Perhaps those who hold this opinion still think in terms of the past century’s clear-cut political dichotomies, with liberal democracies on the one side and plain dictatorships on the other. Yet what is happening now is more complex, with countries falling on a spectrum — ranging from Norway to North Korea. Since 2013, Turkey has certainly moved quickly toward the darker end of that spectrum, with diminishing freedom of speech and rule of law. But as Sunday showed, its longtime tradition of competitive elections has not died.
The Scope of Potential Changes
The creation of a new political party by some of Erdogan’s old comrades who think that the AKP devolved into something unrecognizable would further change Turkey’s political scene. Political rumors are plenty, but an important one is that former Prime Minister Ahmet Davutoglu and former Deputy Prime Minister Ali Babacan (under whose watch the economy did wonders) are working to launch a new opposition party. This would go a long way toward dispelling the idea that the battle between Erdogan and his opponents is a battle between Islamic piety and rigid secularism. It is a false image that helps Erdogan and that his propaganda machine is trying to keep intact.
In fact, the “Islam-versus-secularism” dichotomy has already broken up a bit, and that is the underlying reason for Sunday’s election results. The winners of Istanbul and Ankara, Ekrem Imamoglu and Mansur Yavas, are not the typical hardcore Kemalists who despise the women in headscarves and anything that is visibly religious, always alienating the average Turk. Quite the contrary. Yavas is a politician from the nationalist right, and Imamoglu (whose surname literally means, “Son of Imam”) is an unusual figure in his camp who can recite the Quran. During his campaign, Imamoglu recited the Quran in a mosque, to honor the victims of the massacre in Christchurch. Such actions have capitalized on the “religion card” that Erdogan has exploited for too long.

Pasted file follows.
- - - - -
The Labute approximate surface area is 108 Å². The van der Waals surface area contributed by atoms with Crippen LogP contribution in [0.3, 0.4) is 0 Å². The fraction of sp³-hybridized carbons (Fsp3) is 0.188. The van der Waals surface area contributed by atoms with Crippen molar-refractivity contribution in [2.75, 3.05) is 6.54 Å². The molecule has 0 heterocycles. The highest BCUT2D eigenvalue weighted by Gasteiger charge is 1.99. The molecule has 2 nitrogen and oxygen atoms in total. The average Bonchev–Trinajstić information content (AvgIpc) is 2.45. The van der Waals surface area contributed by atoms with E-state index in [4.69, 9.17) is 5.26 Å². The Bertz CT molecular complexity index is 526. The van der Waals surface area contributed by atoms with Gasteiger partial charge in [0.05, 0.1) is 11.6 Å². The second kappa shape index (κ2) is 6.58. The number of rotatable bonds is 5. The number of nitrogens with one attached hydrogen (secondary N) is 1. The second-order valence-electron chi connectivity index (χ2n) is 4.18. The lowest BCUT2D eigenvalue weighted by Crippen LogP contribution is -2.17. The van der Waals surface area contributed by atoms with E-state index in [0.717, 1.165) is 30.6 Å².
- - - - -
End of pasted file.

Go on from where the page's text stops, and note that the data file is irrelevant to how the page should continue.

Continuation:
Now, Imamoglu is set to take over the city that Erdogan won some 25 years ago. If he does, he will certainly face an uphill battle, with a declining economy and unfriendly central government. But many still feel that he is the next big star in Turkish politics. In other words, Sunday’s election results give reason to believe that Turkey’s political scene — authoritarian and corrupt as it might be — is not hopeless.
For its part, the West, including the United States, should resist those hawks who argue that Turkey is an anti-Western, Islamist, irredeemable dictatorship that should be purged from all Western institutions. Turkey’s future is still uncertain, it still has a chance for recovery, and trying to preserve its ties with the West would be much wiser than pushing it to the orbit of Russia, China, and other autocracies of the East.
Mustafa Akyol is a Senior Fellow at the Cato Institute’s Center for Global Liberty and Prosperity, where he focusing on the intersection of public policy, Islam, and modernity. Akyol is a renowned Turkish journalist, author and a regular contributing opinion writer for the New York Times. He is also the author of Islam without Extremes: A Muslim Case for Liberty. The views expressed herein are the author’s and do not necessarily reflect those of CGP.